The original game's five levels are featured, all of which have been expanded. Each one includes new objectives that must be met to complete the stage, and all of the bosses have new patterns.[7] The game also features a full story plot, explaining the motives and reasoning behind each stage, including how Scrooge is able to breathe on the Moon.[8] Characters briefly featured in the original game, such as Magica De Spell, Flintheart Glomgold and the Beagle Boys play a greater role in the game's plot. The original game's hidden treasures are now found only on higher difficulties, and the game consists of only one ending.

Plot[edit]

The Beagle Boys attempt another raid on Scrooge's money bin, with Baggy, Burger and Bouncer Beagle capturing Huey, Dewey and Louie. After Scrooge rescues them, he finds Big Time Beagle in his office with a painting in his hands. With the help of Duckworth, Big Time is defeated and retreats. The painting reveals the locations of five treasures, and Scrooge wastes no time to set out for them. Scrooge and Launchpad visit the Amazon to find the Sceptre of the Incan King. They uncover the hidden temple of Manco Capquack, but the sceptre is lost and the temple is destroyed by its guardian statue. The chief of the natives then approaches Scrooge and Launchpad and thanks them for returning their city to them, and gives Scrooge the recovered sceptre in return, which was just the king's back scratcher. Scrooge, the nephews and Webby visit the castle of Drake Von Vladstone, also known as Dracula Duck, who was the heir to the Coin of the Lost Realm. The boys fall into a trap door and are spread throughout the Transylvanian mansion, but Scrooge saves them from the Beagle Boys, disguised as ghosts. They uncover a mirror where Magica De Spell reveals herself, who is also after the coin. Scrooge and Magica then face off for it, and the sorceress is defeated and retreats empty-handed. Scrooge and the nephews travel to the African Mines to find the Giant Diamond of the Inner Earth, but they find the workers are being scared off by voices and earthquakes, claiming the mine is haunted. Deep underground, Scrooge discovers that the Terra-Firmians and their games are the cause, and after interfering he is attacked by their king. Defeated, the king makes an agreement with Scrooge to stop the games in exchange for the mining operations to continue, as it will rid them of the diamonds they consider to be "garbage rocks". He gives Scrooge the Giant Diamond of the Inner Earth to start with.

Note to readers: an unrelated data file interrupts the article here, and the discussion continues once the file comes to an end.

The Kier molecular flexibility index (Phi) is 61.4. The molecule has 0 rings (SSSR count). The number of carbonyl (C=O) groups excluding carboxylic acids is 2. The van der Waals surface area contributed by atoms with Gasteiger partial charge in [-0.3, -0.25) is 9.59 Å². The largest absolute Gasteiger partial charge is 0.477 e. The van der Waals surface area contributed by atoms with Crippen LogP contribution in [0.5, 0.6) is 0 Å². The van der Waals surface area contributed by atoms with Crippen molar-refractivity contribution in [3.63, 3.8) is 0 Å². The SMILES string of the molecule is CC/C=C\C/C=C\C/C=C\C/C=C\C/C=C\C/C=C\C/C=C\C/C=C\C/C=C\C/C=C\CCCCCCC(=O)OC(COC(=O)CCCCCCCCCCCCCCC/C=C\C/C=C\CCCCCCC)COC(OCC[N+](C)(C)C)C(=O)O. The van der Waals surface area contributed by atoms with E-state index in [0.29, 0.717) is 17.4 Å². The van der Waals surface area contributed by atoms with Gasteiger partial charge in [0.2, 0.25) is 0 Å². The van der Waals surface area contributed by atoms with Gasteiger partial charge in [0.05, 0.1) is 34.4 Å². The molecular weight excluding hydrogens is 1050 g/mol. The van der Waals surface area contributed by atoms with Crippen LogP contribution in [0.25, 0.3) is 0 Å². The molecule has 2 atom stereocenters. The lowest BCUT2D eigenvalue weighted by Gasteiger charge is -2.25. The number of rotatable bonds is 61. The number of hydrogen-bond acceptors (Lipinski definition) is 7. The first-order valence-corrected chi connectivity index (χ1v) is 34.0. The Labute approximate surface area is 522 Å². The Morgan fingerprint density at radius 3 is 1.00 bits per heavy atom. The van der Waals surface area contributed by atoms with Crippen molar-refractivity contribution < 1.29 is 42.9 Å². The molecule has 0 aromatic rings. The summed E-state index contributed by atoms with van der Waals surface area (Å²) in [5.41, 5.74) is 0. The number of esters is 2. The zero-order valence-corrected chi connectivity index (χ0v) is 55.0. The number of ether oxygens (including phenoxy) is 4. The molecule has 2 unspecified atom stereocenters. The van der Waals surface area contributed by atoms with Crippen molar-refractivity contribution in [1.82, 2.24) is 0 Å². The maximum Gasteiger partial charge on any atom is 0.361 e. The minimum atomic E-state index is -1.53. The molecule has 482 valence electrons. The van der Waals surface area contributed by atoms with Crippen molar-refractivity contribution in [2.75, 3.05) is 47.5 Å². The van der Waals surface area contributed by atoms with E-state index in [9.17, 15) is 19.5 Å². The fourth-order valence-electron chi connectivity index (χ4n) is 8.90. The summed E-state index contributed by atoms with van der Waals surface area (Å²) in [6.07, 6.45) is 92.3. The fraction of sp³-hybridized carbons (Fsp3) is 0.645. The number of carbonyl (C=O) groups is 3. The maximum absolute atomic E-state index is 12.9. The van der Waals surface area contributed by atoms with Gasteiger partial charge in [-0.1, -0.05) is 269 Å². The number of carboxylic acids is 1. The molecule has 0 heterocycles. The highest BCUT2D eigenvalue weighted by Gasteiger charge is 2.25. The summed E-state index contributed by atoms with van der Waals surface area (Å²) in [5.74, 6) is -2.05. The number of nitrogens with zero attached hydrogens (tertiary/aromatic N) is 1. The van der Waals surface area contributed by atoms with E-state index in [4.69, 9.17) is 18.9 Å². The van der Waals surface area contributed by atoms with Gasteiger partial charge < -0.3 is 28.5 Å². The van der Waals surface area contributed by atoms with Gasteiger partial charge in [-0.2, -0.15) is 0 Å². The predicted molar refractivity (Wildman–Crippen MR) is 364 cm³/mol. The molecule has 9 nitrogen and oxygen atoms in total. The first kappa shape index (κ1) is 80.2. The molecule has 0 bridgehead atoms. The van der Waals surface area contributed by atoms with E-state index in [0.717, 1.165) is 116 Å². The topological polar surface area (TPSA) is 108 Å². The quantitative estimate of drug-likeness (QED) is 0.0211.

Seeking the Crown of Genghis Khan in the Himalayas, Launchpad crashes into a mountain far from their destination and loses a spare fuel regulator, which is further spread throughout the level by rabbits. While recovering them, Scrooge stumbles upon Bubba the Caveduck who is frozen in ice, and after freeing him, discovers that Webby snuck along for the ride. After getting the plane airborne, they are all ambushed by Flintheart Glomgold and the Beagle Boys. After dealing with them, Scrooge confronts an angry snow monster, but Webby interferes and reveals that it was angry because it stepped on a thorn. As Scrooge suspects, the "thorn" is the Crown of Genghis Khan. Scrooge, Gyro Gearloose and Fenton Crackshell travel to the moon to find the Green Cheese of Longevity, able to breathe in space due to a special oxygen taffy Gyro invented. Fenton is abducted by aliens along with the Gizmoduck suit, and after being saved by Scrooge, he becomes Gizmoduck and blows open a door that leads underground. Glomgold and the Beagle Boys take advantage of the opening, and Gizmoduck goes after Scrooge's rival. Scrooge deals with the Beagle Boys and discovers the cheese before they do, but a rat from the alien ship eats it and mutates. Scrooge defeats the creature, transforming the rat back to normal, and takes the cheese for himself.